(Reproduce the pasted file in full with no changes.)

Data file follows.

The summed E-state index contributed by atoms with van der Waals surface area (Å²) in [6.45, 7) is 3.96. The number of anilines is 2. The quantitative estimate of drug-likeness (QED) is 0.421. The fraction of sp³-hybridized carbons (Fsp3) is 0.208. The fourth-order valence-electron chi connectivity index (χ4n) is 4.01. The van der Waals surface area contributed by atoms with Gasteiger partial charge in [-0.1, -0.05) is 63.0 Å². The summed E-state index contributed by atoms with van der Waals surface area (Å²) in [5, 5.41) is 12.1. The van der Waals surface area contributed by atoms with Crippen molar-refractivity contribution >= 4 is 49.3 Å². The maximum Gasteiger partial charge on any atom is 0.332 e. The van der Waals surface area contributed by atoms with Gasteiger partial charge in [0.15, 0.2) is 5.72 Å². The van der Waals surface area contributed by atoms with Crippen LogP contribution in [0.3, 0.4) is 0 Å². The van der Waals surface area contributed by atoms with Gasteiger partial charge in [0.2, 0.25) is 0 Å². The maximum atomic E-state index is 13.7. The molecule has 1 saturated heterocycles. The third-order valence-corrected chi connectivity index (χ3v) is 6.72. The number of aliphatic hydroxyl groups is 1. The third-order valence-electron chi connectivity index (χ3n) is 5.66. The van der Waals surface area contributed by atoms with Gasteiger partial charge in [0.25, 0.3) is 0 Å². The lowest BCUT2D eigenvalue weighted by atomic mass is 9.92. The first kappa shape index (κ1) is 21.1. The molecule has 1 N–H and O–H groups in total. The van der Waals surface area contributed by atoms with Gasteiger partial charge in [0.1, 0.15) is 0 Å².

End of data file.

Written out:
The summed E-state index contributed by atoms with van der Waals surface area (Å²) in [6.45, 7) is 3.96. The number of anilines is 2. The quantitative estimate of drug-likeness (QED) is 0.421. The fraction of sp³-hybridized carbons (Fsp3) is 0.208. The fourth-order valence-electron chi connectivity index (χ4n) is 4.01. The van der Waals surface area contributed by atoms with Gasteiger partial charge in [-0.1, -0.05) is 63.0 Å². The summed E-state index contributed by atoms with van der Waals surface area (Å²) in [5, 5.41) is 12.1. The van der Waals surface area contributed by atoms with Crippen molar-refractivity contribution >= 4 is 49.3 Å². The maximum Gasteiger partial charge on any atom is 0.332 e. The van der Waals surface area contributed by atoms with Gasteiger partial charge in [0.15, 0.2) is 5.72 Å². The van der Waals surface area contributed by atoms with Crippen LogP contribution in [0.3, 0.4) is 0 Å². The van der Waals surface area contributed by atoms with Gasteiger partial charge in [0.2, 0.25) is 0 Å². The maximum atomic E-state index is 13.7. The molecule has 1 saturated heterocycles. The third-order valence-corrected chi connectivity index (χ3v) is 6.72. The number of aliphatic hydroxyl groups is 1. The third-order valence-electron chi connectivity index (χ3n) is 5.66. The van der Waals surface area contributed by atoms with Gasteiger partial charge in [0.25, 0.3) is 0 Å². The lowest BCUT2D eigenvalue weighted by atomic mass is 9.92. The first kappa shape index (κ1) is 21.1. The molecule has 1 N–H and O–H groups in total. The van der Waals surface area contributed by atoms with Gasteiger partial charge in [0.1, 0.15) is 0 Å².